I have come to understand that health and longevity is often a fundamental outcome of belief, after witnessing it firsthand in my own parents.
My father had a stroke after heart surgery that affected his ability to speak and we were told he would only live 100 days.
He couldn't see, he couldn't talk, he couldn't walk.
At the same time, my mother, who was younger, was having her own health issues, though not as severe as my father’s.
One main difference between them, was he believed he was going to get better. He fought hard and worked his tail off to get better. He got up in the morning expecting to, and believing he would feel good.
My mother, on the other hand, was always ‘in her head’ saying, in a multitude of ways, “I don't feel well.’ She didn’t have an expectation of getting well. And she was a worrier.
I can remember her saying after a few years, 'Your father seems to be doing so well and I just seem to be getting worse.'
As it turned out, my father lived 13 years after his stroke and died at the age of 91... well after my mother. The doctors were wrong.
And surprisingly, for the last 20 months of his life, he lived by himself in an independent living facility where everybody knew him.
You see, he’d figured out he could create relatedness by baking bread and delivering it to the new people in his community. He had an agreement with the sales department to give him a list of people moving in.
So he'd bake the bread, walk it over with his walker, knock on the door, and hand them the bread.
When they’d thank him for it, he’d say, 'Yeah, yeah'... because he couldn't talk. They'd invite him in and he'd shake his head no.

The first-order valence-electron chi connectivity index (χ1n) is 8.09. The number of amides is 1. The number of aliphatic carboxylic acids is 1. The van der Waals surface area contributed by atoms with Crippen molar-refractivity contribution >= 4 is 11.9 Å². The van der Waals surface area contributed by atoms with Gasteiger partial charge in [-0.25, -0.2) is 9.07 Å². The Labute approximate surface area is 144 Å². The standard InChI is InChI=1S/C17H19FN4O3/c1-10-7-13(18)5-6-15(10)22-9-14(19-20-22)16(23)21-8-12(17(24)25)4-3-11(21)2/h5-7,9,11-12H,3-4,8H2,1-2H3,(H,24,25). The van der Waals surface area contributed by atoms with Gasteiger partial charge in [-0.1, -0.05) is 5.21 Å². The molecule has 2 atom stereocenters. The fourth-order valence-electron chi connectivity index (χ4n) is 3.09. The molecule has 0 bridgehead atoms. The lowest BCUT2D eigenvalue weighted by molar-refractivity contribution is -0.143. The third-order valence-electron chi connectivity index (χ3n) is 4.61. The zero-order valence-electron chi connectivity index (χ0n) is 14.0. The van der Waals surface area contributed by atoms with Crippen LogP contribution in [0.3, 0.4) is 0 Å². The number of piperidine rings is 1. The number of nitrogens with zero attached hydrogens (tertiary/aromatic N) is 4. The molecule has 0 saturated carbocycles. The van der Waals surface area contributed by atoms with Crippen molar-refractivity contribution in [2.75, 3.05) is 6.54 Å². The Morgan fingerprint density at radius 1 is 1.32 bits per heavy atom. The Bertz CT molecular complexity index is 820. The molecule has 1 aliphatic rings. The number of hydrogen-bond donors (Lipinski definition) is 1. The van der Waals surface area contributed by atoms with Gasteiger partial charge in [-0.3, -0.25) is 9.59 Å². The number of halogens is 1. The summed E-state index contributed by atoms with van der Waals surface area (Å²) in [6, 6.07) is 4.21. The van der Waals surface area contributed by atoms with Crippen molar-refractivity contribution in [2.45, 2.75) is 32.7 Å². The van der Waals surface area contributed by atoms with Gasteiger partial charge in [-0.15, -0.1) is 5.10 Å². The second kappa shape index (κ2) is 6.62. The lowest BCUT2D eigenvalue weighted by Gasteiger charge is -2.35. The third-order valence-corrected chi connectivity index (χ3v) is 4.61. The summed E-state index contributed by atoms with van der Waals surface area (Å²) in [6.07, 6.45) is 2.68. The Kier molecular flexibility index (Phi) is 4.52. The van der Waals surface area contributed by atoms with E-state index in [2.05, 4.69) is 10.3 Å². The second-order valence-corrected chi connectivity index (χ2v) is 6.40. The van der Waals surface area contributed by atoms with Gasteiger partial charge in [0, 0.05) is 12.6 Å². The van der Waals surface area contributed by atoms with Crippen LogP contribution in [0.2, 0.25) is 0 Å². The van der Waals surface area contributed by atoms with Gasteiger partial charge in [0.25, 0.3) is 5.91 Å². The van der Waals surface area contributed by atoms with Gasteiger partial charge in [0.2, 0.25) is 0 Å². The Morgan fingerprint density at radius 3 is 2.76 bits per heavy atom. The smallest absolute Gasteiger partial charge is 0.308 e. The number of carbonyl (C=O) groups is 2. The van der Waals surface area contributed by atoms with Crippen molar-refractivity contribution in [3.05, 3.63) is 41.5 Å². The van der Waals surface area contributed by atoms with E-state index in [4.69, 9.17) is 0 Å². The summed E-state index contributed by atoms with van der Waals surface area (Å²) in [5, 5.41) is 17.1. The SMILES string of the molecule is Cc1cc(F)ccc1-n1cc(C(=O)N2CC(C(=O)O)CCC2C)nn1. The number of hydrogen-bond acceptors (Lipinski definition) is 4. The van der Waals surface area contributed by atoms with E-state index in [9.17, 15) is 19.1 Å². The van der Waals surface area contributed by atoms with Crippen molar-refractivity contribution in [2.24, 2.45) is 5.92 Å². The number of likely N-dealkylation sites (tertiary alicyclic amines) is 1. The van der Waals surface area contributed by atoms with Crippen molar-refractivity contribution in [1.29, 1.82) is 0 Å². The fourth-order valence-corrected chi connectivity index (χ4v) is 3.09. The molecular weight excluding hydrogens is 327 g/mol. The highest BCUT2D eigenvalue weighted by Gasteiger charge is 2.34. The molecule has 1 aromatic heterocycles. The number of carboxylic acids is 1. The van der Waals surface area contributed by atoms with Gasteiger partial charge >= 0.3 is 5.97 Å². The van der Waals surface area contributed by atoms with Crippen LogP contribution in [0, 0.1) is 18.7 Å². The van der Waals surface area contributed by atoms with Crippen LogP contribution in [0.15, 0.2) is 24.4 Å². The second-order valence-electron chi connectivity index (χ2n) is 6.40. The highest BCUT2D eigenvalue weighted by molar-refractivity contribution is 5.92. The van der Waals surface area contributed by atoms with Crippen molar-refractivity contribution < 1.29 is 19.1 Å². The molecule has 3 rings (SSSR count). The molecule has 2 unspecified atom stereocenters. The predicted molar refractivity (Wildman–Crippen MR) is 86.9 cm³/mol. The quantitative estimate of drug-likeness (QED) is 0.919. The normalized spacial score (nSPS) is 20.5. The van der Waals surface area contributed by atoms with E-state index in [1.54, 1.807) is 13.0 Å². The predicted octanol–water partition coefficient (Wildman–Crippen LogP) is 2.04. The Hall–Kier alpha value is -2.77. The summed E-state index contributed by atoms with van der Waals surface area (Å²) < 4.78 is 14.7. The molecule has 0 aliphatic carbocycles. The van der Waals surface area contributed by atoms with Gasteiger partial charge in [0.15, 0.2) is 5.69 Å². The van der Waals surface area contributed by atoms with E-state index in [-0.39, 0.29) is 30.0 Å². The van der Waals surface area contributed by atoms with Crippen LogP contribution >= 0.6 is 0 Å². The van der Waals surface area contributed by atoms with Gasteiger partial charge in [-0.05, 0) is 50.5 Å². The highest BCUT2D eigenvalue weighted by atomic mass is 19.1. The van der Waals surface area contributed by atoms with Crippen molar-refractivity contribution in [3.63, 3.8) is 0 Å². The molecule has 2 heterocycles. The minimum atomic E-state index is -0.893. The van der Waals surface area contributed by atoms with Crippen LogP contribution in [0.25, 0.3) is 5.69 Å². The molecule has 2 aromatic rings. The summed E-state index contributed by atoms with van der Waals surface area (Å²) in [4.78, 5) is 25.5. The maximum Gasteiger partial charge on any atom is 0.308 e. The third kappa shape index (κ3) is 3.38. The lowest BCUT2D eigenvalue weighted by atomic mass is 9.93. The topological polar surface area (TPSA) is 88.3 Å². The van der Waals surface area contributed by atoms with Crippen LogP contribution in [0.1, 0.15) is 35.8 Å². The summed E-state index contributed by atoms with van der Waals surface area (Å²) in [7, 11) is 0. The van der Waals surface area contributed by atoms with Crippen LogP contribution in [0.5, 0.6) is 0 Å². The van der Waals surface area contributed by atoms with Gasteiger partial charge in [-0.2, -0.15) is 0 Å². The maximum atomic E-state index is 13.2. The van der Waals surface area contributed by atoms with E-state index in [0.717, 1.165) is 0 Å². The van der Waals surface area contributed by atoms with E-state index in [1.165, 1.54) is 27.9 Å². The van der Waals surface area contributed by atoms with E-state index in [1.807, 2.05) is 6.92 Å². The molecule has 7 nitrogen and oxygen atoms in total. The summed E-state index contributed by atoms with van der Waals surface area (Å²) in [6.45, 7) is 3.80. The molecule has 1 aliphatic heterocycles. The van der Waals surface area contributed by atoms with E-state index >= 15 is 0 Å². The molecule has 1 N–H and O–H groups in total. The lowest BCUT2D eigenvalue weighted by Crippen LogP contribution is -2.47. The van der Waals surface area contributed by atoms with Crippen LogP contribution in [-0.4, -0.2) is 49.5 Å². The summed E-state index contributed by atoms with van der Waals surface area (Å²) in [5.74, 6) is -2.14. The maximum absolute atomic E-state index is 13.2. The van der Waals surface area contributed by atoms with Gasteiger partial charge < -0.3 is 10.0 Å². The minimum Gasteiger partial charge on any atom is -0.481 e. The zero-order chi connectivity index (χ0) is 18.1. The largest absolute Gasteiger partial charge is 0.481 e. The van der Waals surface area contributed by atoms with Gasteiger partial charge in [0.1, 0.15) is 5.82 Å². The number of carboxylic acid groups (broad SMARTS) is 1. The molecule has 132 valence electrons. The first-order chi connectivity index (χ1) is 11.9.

He'd walk into the dining room later for dinner and those new people would point out my father to others at their table and ask who he was. They would explain that he’d delivered bread to them and the other people at the table would tell my father's story.
When he died, he had over 300 people at his funeral... most of them he met after his stroke. He still couldn’t speak.
It literally astounded the doctors that he go from being in a coma-like state (where he couldn't recognize voices, speech, or people) to living independently, walking around, and cooking meals.
Of course, it 'took a village' to get him there: home therapy, physical therapy, and his family being around.
But it was his internal environment — the right attitude, beliefs and willingness to change — that I suspect allowed everything to work in his favor… and the fact that he’d found a new purpose and meaning in spite of his challenges.
I'd love to answer any questions you may have, or help you with any health hurdles of your own. Please don't hesitate to contact me or book in here!
Dr. Kenton Anderson